Bean Counting for Authors

Today’s post certainly won’t grab fiction readers, but I know there are plenty of authors who tune into my blog. I’m slipping this one is in specifically for them, because it’s the best resource I’ve read on the subject yet.

BeanCountingECover-742x1113Becoming a self-published author is frightening. Not only are you opening your creativity to significant criticism, you also have to navigate the entire world of Authorship alone. That means finding editors, formatters, and design artists; learning how to use new software and navigate unfamiliar publishing websites; and learning the ins and outs of marketing and promotions. It also means keeping accurate records for tax purposes.

This was by far the most terrifying aspect of authorship for me. I have zero experience with anything business, nor can I wrap my head around such concepts easily. Words and grammar, spacial art and design, historical research–yes! Numbers, accounting, IRS, legaleese–NO!

In all honesty, I’ve been winging it for years. I keep track of expenses and income, but beyond that, I just do a lot of finger crossing. How does one actually set oneself up as a legal business? What tax filing is required? What other records should I be keeping? Christina Mercer, self-published author and former CPA, answers all those questions and many more that I didn’t know enough to ask in her book Bean Counting for Authors. It was something of a relief to find out that I’d actually been operating as a Sole Proprietorship for four years and my feeble attempts to be on the up-and-up are sufficient from a legal standpoint. But Bean Counting does more than that. It describes other business models available for authors along with the pros and cons of each. It also breaks down legal terms, defines applicable taxes and an author’s legal responsiblities, and is filled with tips for more efficient management.

I’m actually still working my way through some of the meatier sections that require a little extra chewing. Most of the difficult stuff doesn’t really apply to me at the moment, and might never, but I want to understand it anyway. Fortunately, Ms. Mercer lays out her content clearly, concisely, and with a gentle humor. She gets that we’re not all going to grasp this stuff quickly, so she leads us through it gently, with lots of illustrations as to how, say, COGS (Cost of Goods Sold), NEXUS, or Sales and Use Tax might be relevant to an author. It’s tough stuff, but it’s need-to-know stuff, and it’s helping me gain confidence in my…yes, my author business.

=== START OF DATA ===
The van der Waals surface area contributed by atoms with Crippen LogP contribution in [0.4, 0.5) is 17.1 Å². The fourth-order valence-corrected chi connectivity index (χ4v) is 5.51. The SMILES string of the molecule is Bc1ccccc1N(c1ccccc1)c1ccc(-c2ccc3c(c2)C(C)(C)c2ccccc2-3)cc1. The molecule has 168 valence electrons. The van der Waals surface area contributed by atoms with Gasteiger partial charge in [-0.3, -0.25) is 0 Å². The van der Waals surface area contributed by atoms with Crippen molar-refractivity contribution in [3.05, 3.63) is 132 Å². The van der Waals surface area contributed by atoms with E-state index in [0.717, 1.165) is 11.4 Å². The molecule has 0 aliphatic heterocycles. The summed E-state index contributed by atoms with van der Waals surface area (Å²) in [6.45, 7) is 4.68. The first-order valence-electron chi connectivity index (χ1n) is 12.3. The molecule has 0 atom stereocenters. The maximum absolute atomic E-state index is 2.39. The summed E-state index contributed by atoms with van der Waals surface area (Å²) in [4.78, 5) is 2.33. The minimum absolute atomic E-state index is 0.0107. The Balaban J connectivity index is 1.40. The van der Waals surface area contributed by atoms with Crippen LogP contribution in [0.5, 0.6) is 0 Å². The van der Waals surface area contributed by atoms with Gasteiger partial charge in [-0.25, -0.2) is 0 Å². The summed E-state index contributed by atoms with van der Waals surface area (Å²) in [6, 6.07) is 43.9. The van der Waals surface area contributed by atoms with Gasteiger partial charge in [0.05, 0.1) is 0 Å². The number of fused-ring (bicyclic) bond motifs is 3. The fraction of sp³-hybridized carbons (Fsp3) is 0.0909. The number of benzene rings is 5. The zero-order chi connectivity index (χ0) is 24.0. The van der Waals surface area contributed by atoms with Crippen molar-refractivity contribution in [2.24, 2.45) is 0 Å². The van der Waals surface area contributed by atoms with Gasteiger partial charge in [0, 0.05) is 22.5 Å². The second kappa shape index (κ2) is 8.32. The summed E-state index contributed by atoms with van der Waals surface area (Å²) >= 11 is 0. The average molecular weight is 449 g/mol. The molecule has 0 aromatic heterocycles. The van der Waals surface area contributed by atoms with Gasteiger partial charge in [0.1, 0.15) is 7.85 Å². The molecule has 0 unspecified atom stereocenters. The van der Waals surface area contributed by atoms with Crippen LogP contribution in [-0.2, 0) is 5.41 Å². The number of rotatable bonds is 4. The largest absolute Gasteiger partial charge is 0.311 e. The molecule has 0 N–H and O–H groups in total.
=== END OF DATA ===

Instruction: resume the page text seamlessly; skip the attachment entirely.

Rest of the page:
Very well done and very helpful. I highly recommend it for those like me who really don’t have a clue what they’re doing from a business and financial standpoint. Grab a copy here!

The Break (Tales of a Revolution), by Lars D. Hedbor

 

the breakAs you know by now, I’m a history addict and a fan of Lars Hedbor’s historical fiction series, Tales of a Revolution. Over spring break, I had the honor of reading two of his latest releases. The first, The Wind, posted right after I read it. This is the second. It’s sort of fitting that it’s posting on Independence Day.

The Break is another off-the-beaten-path story of the Revoutionary War. This one starts in that very familiar epicenter of rebellion, Boston, and portrays quite realistically the violence visited on those who chose to remain loyal to the crown. Susannah Mills’ father is faced with the difficult choice—stay and take a chance with his family’s health and safety, or abandon his holdings and forge a new life in a safer locale. Like many Tories, he leaves Boston and repairs to Halifax, Nova Scotia. Though the lower colonies tried to enlist the Canadian colonies to join their rebellion, Canada remained steadfast. This is part of that story.